Linked by Thom Holwerda on Fri 3rd Jun 2011 22:26 UTC, submitted by twitterfire
Privacy, Security, Encryption "The hacker group LulzSec on Thursday posted information it took from Sony Entertainment and Sony BMG on its site, called the LulzBoat. The information includes about a million usernames and passwords of customers in the U.S., Netherlands and Belgium and is available for download and posted on the group's site. A release posted on LulzSec's page said the group has more, but can't copy all of the information it stole. The group also said none of the information it took from Sony was encrypted."
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RE: Let's see
by spiderman on Mon 6th Jun 2011 07:19 UTC in reply to "Let's see"
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Actually, using openBSD instead of CentOS won't improve security much. Security is not just about the OS and middleware. If the application allows SQL injection, you can put all the encryption and fined grained permissions you want, there is still a hole in the application. And if the admin gives the root password on the phone to whoever asks, you have another hole. For a company the size of Sony, the human factor is much more complex to manage than for a single person managing his server. The admin doesn't necessarily care about security. If anything, security holes generate more money for him. There are hundreds of middlemen between him and the shareholders who do care about the security of the company. They have to hire audit teams and lawyers to make contracts that make sure the auditors get penalties in case of security problems and they have to make sure their lawyers do their job well, etc. It's not as easy as "hiring a good admin". They have to implement processes that involve thousands of people, where each one of them is a security risk.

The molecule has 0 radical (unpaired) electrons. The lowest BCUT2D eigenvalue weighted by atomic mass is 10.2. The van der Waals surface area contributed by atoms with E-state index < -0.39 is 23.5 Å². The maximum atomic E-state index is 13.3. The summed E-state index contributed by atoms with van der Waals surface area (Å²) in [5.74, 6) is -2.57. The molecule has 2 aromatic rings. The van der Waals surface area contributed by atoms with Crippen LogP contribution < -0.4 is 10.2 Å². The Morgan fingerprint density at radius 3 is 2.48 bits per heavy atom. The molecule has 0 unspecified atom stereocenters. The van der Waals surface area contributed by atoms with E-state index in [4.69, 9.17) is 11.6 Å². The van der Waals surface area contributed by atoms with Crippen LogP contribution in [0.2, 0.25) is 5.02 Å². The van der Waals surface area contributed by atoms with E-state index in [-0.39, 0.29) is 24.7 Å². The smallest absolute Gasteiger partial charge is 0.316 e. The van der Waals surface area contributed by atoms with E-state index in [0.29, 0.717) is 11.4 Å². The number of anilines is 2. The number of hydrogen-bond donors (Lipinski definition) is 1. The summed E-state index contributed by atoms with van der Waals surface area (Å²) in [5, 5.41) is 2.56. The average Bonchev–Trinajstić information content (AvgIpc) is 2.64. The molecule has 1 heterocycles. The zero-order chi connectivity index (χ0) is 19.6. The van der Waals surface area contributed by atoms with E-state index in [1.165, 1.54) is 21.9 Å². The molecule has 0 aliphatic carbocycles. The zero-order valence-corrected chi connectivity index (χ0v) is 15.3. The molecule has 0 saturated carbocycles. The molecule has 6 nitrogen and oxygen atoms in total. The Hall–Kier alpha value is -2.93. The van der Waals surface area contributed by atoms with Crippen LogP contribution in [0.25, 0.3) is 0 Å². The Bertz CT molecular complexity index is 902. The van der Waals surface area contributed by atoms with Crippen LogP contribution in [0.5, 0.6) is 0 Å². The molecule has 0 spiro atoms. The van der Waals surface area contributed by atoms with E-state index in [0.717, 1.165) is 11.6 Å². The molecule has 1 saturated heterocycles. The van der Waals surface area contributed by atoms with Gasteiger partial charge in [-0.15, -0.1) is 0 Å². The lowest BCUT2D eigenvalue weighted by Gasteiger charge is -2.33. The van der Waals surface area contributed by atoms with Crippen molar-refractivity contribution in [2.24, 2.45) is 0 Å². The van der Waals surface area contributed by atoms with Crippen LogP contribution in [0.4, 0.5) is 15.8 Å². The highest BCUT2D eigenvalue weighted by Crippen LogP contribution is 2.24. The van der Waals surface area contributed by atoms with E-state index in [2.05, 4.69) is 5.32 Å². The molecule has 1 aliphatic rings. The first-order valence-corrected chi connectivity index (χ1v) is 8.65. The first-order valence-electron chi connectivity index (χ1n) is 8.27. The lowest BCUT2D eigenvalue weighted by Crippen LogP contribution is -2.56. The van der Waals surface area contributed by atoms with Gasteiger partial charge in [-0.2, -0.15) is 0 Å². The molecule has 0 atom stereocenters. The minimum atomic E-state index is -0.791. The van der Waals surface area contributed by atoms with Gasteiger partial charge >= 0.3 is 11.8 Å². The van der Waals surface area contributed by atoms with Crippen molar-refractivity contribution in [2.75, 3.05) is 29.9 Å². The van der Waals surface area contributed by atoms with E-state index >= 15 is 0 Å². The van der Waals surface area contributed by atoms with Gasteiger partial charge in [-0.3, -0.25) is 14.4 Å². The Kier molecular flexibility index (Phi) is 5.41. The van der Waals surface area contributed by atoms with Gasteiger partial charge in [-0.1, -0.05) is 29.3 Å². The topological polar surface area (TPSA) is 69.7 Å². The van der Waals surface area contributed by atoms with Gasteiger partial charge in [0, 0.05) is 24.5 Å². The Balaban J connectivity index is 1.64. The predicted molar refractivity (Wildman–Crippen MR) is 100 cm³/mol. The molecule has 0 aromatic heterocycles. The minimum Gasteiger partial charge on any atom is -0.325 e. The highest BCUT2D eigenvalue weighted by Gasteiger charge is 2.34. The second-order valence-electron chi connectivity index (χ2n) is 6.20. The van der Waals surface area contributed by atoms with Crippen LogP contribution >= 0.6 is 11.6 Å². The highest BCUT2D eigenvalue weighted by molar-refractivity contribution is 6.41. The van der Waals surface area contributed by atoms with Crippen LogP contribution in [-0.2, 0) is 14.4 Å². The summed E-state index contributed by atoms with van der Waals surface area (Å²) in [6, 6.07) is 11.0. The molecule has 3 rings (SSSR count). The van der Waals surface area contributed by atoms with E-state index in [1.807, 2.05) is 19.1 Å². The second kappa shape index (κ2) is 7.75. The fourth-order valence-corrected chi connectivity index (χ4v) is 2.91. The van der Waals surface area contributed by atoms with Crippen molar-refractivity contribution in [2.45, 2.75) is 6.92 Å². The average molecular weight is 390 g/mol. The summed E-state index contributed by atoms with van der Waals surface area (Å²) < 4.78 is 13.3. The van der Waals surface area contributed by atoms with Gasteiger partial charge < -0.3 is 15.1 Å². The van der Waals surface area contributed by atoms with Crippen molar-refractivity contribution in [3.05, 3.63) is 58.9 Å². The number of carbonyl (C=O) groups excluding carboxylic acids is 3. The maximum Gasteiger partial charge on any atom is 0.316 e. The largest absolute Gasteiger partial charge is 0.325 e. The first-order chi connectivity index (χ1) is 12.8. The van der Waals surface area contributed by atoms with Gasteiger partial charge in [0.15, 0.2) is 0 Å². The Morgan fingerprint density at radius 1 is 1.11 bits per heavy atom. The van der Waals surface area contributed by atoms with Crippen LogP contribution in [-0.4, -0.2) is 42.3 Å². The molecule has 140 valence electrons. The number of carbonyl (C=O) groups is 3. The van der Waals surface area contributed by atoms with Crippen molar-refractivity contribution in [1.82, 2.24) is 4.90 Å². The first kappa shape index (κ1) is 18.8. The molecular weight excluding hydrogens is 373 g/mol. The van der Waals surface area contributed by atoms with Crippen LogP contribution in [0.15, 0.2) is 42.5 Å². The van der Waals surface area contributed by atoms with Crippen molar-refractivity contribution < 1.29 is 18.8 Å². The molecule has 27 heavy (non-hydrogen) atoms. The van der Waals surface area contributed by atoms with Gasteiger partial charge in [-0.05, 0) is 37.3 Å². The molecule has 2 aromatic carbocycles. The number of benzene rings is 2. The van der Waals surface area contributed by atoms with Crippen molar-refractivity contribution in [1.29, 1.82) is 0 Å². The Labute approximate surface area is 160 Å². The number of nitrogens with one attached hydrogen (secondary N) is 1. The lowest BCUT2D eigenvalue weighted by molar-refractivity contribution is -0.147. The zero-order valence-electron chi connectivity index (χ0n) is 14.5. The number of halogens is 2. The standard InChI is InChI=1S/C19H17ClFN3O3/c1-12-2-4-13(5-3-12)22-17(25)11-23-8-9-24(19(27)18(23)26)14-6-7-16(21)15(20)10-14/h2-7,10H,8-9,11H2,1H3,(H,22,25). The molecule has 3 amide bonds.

Edited 2011-06-06 07:22 UTC

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